So far, so good: there is little doubt that the founding generation understood the Church of England as an establishment of religion. The authors highlight the Supremacy Act, which gave the King “full power and authority” to establish doctrines and “repress . . . heresies”;[14] the statutory Thirty-nine Articles of Faith establishing the doctrine of the church and the Book of Common Prayer, which set out the rites and ceremonies;[15] and the various Acts of Uniformity, which provided civil or criminal penalties for those departing from the church’s rites and doctrines. Such an interpretation would track James Madison’s statement to the First Congress when it was debating a proposed amendment reading, “no religion shall be established by law,”[16] and explained that some state conventions wanted to make sure that “Congress should not establish a religion, and enforce the legal observation of it by law.”[17] Lest there be any concern that this provision could be misinterpreted and thought to apply to the states, Madison suggested adding “national” before “religion.”[18] The newspapers printed these statements, along with the comments from others in the First Congress, who, in proposing language changes, said their versions were intended to accomplish the same goal.[19]

The prohibition of an American version of the Church of England would thus seem to be the original meaning of the Establishment Clause, as understood by the First Congress and the newspaper-reading public. Nevertheless, Chapman and McConnell do not end the historical analysis with the conclusion that the Clause was meant to ban a congressionally established “Church of the United States.” Instead, they use a much broader definition of “establishment” for most of the book. They do not explain why they need to use a broader definition than the original one, except briefly to note that the Clause, in its 18th-century congressional context, “refers to legal arrangements that have gone the way of the dodo.”[20] And so, their conclusion about prohibiting the American equivalent of the Thirty-nine Articles and the Supremacy and Uniformity Acts is introduced with the phrase, “whatever else the [the Clause] might mean.”[21] Much of the rest of the historical analysis, and of the book itself, is devoted to that “whatever else.”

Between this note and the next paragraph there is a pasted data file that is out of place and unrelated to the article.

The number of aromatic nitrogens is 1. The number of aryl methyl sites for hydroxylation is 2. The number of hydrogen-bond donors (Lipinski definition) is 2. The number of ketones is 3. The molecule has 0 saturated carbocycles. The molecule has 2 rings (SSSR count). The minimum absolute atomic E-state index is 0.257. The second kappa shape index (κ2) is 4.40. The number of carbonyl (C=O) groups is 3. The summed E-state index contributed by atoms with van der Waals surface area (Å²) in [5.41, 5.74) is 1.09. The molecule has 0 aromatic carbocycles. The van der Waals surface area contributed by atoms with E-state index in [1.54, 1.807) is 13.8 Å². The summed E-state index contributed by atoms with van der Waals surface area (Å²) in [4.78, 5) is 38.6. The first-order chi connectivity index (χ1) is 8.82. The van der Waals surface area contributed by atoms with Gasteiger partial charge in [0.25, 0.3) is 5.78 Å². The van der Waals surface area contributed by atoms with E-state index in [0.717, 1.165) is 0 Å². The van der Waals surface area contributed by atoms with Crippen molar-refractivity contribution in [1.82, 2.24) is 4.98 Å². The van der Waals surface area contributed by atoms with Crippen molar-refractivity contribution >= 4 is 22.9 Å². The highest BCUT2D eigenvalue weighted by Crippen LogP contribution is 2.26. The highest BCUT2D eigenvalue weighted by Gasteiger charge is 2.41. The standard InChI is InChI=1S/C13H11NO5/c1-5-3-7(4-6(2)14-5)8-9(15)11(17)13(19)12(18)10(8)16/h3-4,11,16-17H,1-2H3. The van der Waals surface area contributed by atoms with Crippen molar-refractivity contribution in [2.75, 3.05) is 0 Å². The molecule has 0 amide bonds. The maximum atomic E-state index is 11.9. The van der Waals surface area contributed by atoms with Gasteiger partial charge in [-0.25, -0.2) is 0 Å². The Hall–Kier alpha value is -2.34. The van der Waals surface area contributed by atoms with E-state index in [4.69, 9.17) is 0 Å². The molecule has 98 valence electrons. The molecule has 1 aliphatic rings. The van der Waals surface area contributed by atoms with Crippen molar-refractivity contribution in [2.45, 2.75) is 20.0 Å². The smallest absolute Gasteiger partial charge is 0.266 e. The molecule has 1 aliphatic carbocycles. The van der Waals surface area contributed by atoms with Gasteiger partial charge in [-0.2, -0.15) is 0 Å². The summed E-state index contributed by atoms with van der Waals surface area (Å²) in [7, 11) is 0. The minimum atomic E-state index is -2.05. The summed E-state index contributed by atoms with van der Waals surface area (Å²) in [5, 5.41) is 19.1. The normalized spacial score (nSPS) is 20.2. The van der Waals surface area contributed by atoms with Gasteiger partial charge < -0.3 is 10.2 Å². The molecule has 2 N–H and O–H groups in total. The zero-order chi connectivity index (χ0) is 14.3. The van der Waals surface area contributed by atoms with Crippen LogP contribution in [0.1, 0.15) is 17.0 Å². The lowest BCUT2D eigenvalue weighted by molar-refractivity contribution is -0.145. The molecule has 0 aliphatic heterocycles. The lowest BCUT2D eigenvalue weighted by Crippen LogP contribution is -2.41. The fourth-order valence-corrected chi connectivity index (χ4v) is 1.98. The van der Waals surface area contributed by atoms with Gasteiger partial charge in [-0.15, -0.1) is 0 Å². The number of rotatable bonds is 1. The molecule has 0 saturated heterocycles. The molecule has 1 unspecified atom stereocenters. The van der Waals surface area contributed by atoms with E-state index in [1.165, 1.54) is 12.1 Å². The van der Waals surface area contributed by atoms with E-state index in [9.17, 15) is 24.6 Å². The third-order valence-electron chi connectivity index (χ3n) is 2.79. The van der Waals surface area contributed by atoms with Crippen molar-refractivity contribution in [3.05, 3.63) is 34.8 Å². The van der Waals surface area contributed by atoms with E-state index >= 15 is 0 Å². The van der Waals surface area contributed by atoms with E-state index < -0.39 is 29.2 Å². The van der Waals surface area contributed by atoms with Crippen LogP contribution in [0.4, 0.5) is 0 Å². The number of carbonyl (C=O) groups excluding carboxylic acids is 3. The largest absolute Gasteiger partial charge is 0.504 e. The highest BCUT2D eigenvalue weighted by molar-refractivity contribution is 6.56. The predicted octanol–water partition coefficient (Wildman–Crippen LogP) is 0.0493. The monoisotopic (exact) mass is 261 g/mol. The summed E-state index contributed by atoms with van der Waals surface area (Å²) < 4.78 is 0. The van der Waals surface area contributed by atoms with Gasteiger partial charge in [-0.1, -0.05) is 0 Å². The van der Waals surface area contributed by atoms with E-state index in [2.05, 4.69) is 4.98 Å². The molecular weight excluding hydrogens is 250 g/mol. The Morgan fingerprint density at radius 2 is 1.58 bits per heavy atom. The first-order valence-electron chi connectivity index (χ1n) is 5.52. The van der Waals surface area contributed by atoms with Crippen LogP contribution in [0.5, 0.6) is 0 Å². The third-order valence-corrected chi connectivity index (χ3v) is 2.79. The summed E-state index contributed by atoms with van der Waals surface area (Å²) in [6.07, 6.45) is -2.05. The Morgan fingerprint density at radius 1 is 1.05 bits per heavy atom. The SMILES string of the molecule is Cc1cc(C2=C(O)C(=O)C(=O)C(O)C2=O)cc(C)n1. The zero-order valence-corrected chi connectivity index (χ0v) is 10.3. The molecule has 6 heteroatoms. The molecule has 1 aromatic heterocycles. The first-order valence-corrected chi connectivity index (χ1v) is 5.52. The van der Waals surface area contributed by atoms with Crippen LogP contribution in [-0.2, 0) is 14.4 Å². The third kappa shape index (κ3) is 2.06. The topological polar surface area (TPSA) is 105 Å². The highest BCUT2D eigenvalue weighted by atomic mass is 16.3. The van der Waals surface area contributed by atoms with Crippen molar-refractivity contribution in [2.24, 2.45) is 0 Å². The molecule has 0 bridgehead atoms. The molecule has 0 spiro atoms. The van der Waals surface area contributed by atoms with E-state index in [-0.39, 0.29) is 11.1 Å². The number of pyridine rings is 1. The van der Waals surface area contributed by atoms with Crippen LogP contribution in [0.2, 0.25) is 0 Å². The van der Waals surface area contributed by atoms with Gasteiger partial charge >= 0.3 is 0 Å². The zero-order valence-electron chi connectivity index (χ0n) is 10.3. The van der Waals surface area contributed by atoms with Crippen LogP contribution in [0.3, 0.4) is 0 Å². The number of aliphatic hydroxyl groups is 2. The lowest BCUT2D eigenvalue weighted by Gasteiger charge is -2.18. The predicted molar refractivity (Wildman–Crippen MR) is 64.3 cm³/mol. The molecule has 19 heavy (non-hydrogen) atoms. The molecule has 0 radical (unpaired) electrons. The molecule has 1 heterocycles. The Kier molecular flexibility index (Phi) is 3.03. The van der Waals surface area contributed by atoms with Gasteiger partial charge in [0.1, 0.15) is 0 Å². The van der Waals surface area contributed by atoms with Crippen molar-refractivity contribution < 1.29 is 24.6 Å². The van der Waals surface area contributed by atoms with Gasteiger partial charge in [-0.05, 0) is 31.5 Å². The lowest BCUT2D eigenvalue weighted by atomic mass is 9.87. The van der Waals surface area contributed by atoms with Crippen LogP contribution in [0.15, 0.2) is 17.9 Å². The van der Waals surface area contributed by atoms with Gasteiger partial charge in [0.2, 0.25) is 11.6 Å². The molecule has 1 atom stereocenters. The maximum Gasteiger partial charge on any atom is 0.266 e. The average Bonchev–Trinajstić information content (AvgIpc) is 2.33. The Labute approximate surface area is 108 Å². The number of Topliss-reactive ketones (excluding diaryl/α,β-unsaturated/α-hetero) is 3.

After their initial historical investigation, the authors then make a definitional leap of faith. An establishment is not just what Madison had said it was in the First Congress: a national church that requires everyone to abide by religious rites and theological doctrines set out in federal statutes. Instead, “An establishment is the promotion and inculcation of a common set of beliefs through governmental authority.”[22] To move toward that unusually comprehensive definition, they begin by arguing that there were establishments in both Puritan New England and Anglican Virginia held together by “a complex web of statutes and executive pronouncements.”[23] Since the Anglican Church in Virginia was actually part of the church that was “by law established” in England under the narrow definition, the definitional expansion needs to rest heavily on Puritan New England. The authors then break the establishmentarian web into six categories: “(1) control over doctrine, governance, and personnel of the church; (2) compulsory church attendance; (3) financial support; (4) prohibitions on [other] worship; (5) use of church institutions for public functions; and (6) restriction of political participation to members of the established church.”[24] The authors do a good job of showing that these kinds of laws existed in numerous colonies, but they do not address the key question of whether “virtually every American” at the time of the Constitution’s framing understood those elements to be “an establishment of religion.”[25]

Since the question of what exactly is a forbidden establishment has been the single most difficult and divisive element of religion clause jurisprudence, it is important to try to follow this line of historical reasoning. Although the authors say that there were religious establishments in colonial New England, they admit that “these colonies could not easily establish their religion by law” because the “Puritans were at religious odds with the authorities in London.”[26] Accordingly, if the Church of England and Madison’s definition both revolved around a national church that was formally established by statutory law, how could the New England Way become an “establishment of religion” as everyone in America understood that term (to use the authors’ definitional gold standard)?

As it turns out, some very important public figures said that the New Englanders’ church–state arrangement—which featured town-based religious taxes, among other things—was not an establishment. In 1796, Connecticut Judge Zephaniah Swift said that any establishment in his state ended with the 1784 revision of laws, which ended the “civil endorsement” of the Savoy Confession of Faith.[27] Chief Justice Jeremiah Smith of the New Hampshire Supreme Court said the Granite State did not have an establishment of religion because “a religious establishment is where the State prescribes a formulary of faith and worship for the rule of all the subjects.”[28] In Massachusetts, there was a debate in the newspapers between Baptist leader Isaac Backus and “Hieronymus” over this definitional point. Backus had condemned religious taxes as establishment of religion, which was simply wrong, asserted Hieronymus, who explained that a “religious establishment by law is the establishment of a particular mode of worshipping God, with rites and ceremonies peculiar to such a mode, from which the people are not suffered to vary.”[29]